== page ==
"According to the pro-gay activists, no one is allowed to advocate for them. And I think that that’s where the real dictatorship and discrimination comes in."
Johns fell back on the long-used claim that GLBT equality proponents are largely "intolerant" of dissenting views, saying, "They accuse us of hating, they accuse us of being haters, and discrimination. That’s just not true.
The article claimed that Johns had received threatening email messages.
"We retain the e-mails that they do send us, because that’s evidence of where the real hatred and where the real discrimination exists," said Johns.
While some in the GLBT equality camp would argue that gays and lesbians who are miserable about their sexuality are only unhappy because of the legal and social attacks to which the GLBT community is subjected, Johns sought to reverse that viewpoint, claiming instead that those whose homosexuality makes them unhappy are intimidated by other gays into hesitating to accept a "cure" and to "convert" to heterosexuality.
Claimed Johns, "There’s a lot of fear and a lot of intimidation imposed by the pro-gay community, that I would think that anyone who claims to be homosexual and wants to get help, I think that in that sort of environment they would not feel comfortable voicing their opinion or their concern because of the response that they would get."
The article noted that Life Productions offers no counseling services itself to those wishing to "convert" to heterosexuality, offering referrals instead.
But the effectiveness of such therapies, and even their ethics, are still in question. A Wikipedia entry on the subject listed an array of techniques that have been employed in attempts to "convert" gays, including "behavior modification, aversion therapy, psychoanalysis, primal therapy, Bioenergetics, reparative therapy, hysterectomy, ovariectomy, clitoridectomy, castration, pudic nerve section, lobotomy, hormone treatment, pharmacologic shock treatment, treatment with sexual stimultants and depressants, the reduction of aversion to heterosexuality, electroshock treatment, group therapy, rational emotive therapy, and hypnosis."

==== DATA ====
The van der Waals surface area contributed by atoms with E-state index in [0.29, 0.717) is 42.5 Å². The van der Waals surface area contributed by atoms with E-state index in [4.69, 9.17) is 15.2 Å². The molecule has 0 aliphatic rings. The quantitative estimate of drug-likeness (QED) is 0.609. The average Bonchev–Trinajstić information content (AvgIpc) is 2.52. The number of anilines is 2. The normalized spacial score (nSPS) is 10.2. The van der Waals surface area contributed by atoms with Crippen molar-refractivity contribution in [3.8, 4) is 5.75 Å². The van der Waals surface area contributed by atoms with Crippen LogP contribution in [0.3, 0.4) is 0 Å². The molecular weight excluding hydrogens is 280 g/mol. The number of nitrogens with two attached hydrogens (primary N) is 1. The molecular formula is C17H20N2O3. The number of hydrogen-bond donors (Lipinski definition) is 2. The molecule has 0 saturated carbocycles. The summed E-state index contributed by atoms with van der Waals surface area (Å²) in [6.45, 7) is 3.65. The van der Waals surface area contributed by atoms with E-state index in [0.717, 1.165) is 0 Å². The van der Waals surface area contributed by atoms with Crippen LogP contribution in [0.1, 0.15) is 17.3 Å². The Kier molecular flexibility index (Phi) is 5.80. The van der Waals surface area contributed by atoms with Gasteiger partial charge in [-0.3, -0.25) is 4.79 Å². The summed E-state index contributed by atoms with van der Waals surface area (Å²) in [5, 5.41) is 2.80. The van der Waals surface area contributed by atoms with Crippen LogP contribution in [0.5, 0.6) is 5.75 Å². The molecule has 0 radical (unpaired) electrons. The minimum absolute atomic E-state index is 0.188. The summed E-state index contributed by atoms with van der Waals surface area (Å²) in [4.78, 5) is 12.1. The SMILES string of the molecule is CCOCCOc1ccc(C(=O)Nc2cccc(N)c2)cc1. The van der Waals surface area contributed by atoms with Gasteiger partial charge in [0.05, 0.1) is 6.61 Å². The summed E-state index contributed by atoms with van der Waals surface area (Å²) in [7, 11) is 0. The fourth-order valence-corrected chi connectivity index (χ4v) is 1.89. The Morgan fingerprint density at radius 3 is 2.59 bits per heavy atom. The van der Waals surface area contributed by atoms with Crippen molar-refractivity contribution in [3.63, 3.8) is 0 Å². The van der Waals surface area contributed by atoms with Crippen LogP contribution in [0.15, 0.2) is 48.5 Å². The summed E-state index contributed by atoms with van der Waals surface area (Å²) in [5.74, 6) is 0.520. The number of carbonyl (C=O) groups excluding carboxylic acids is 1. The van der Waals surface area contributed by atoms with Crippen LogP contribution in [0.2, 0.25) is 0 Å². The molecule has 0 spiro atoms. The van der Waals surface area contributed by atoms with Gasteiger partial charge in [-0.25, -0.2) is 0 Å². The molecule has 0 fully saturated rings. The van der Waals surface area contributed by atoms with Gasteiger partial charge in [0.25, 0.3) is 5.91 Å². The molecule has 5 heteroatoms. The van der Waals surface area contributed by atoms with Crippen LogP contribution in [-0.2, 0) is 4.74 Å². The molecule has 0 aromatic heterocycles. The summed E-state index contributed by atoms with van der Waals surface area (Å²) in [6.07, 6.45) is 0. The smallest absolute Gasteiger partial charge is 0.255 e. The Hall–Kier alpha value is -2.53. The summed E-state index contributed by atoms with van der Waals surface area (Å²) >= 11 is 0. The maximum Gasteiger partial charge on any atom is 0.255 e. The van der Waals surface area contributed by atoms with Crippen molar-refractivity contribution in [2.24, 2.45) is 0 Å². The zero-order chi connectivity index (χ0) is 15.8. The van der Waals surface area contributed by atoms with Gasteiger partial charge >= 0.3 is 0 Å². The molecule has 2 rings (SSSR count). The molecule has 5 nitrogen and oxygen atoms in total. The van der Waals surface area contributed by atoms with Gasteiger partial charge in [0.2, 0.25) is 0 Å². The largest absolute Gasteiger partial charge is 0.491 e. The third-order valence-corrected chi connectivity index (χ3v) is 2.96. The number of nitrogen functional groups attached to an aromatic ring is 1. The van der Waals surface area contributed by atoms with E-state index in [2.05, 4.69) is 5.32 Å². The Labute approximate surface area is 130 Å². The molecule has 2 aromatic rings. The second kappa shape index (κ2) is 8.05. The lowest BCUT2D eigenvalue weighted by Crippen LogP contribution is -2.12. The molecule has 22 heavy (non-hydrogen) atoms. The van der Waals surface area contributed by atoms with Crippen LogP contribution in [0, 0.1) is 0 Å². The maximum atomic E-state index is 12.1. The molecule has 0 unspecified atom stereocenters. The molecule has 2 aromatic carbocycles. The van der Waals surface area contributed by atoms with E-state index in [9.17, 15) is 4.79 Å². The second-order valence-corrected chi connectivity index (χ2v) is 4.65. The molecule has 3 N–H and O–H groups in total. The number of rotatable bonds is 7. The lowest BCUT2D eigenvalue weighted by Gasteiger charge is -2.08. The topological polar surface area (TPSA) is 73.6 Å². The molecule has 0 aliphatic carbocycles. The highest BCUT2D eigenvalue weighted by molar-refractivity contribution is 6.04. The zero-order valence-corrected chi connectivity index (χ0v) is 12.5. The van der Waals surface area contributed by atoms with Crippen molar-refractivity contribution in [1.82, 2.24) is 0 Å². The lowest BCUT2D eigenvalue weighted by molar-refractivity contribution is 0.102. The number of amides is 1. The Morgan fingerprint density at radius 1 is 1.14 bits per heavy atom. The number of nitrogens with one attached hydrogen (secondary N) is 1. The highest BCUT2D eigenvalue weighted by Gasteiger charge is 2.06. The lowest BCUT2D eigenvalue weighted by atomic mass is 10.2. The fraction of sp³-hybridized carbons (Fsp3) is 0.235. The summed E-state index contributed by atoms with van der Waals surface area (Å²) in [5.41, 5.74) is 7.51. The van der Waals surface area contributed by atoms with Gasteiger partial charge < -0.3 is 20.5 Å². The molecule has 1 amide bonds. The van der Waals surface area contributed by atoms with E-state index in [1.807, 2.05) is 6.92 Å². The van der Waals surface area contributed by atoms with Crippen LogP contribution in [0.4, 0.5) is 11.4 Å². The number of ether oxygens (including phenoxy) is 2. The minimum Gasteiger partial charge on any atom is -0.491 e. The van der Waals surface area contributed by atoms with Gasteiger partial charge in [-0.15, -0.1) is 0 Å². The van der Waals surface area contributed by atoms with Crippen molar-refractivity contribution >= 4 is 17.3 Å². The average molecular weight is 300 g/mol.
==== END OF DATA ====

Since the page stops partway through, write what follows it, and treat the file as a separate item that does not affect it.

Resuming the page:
The article went on to note that, "Mainstream American medical and scientific organizations have expressed concern over the practice of conversion therapy and consider it potentially harmful."
Not even all "ex-gays" claim to be heterosexual: while some report a satisfying life of heterosexuality after having "left behind" their gay impulses, others report that they continue to "struggle" with their own spontaneous and naturally-occurring emotions regarding members of their own gender, with a form of sexual suppression, or asexuality, being the end result.
What is murky about such reports is whether those who say they have "converted" were ever gay to begin with, or whether they are bisexual, and thus genuinely able to direct their interest toward one gender or the other.
What’s more, the "ex-gay" movement has proven so controversial that there is even a counter-movement of former "ex-gays," or "ex-ex-gays," as it were.
One of the leading opponents of the "ex-gay" movement is Wayne Besen, author and head of the group Truth Wins Out, which counters groups dedicated to the "ex-gay" movement such as Love Won Out, which is affiliated with the anti-gay group Focus on the Family.